Root canal therapy is the preferred method of restoring a tooth that has become infected. Tooth infections occur when the hard, outer layers of enamel and dentin are damaged. This exposes the tooth’s inner pulp to oral bacteria, eventually resulting in an infection. Most commonly, this happens when an uncontrolled cavity eats through the entire outer structure of the tooth. However, a tooth that is cracked or damaged by oral trauma can also become infected.
If left untreated, an infected tooth will cause serious pain and discomfort. Root canal therapy is used to save your tooth structure. During this procedure, Dr. Cade or Dr. Carlson will clean and disinfect the interior of your tooth to remove bacteria and decayed material, then fill and cover it up to restore its structure.
The procedure is very straightforward and is totally pain-free. In fact, root canal therapy is only about as invasive as having a cavity filled. First, Dr. Cade or Dr. Carlson will clean your mouth, numb the treatment area, and isolate your infected tooth with a dental dam.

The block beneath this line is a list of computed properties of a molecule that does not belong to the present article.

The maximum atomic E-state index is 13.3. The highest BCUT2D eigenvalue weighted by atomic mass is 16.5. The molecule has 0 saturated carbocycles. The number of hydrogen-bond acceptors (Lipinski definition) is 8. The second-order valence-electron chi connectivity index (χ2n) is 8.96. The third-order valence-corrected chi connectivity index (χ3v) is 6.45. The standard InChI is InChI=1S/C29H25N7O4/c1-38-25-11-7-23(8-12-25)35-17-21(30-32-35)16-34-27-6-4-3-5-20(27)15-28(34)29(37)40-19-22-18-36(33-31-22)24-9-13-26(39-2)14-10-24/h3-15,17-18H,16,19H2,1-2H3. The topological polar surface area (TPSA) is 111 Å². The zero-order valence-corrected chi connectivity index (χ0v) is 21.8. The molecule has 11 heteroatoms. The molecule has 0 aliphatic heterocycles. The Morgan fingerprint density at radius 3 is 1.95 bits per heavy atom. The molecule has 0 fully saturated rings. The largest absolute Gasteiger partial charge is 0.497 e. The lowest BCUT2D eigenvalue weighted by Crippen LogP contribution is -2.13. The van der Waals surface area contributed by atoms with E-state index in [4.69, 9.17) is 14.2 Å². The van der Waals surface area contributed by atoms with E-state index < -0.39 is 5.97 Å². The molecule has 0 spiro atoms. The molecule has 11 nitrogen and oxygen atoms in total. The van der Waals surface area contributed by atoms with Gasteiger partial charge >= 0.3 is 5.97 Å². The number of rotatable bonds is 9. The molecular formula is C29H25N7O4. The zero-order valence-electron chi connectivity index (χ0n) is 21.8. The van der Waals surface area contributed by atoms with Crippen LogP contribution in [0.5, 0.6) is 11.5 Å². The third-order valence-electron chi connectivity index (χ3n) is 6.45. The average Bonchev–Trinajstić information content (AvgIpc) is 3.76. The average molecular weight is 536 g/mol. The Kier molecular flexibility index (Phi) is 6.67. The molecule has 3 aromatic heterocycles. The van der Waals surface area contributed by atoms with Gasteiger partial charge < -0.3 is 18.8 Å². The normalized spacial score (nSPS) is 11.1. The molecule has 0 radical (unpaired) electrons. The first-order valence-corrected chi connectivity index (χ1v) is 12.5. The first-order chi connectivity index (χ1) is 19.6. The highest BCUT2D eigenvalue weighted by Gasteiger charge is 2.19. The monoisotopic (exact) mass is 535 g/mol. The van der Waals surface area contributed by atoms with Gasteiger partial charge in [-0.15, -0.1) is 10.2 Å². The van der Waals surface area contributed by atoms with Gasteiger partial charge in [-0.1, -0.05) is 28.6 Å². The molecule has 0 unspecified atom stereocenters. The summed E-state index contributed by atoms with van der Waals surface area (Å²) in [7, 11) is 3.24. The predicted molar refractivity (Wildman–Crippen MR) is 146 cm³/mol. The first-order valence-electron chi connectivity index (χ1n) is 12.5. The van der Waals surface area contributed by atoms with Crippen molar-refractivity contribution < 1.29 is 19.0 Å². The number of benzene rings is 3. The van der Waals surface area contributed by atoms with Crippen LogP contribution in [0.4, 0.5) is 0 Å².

Then, the procedure will begin. Specialized tools will be used to remove any damaged and decayed enamel from your tooth and create a small opening. Next, Dr. Cade or Dr. Carlson will flush out of the inside of the tooth to remove bacteria.
Once this process has been completed, an inert material (called “gutta-percha”) is used to fill and support your tooth’s structure. Finally, a filling or a crown will be placed to restore and protect the exterior of the tooth.
You will experience no pain or discomfort during a root canal procedure. However, when the numbing starts to wear off, your tooth may start to feel a bit tender and sore. You can take medicine like acetaminophen, ibuprofen, naproxen or aspirin if your tooth hurts.
Any pain and discomfort should stop within a few days. You will be able to eat a normal diet as soon as your procedure has been completed, but you should avoid chewing food with your restored tooth if it has a temporary filling or temporary crown.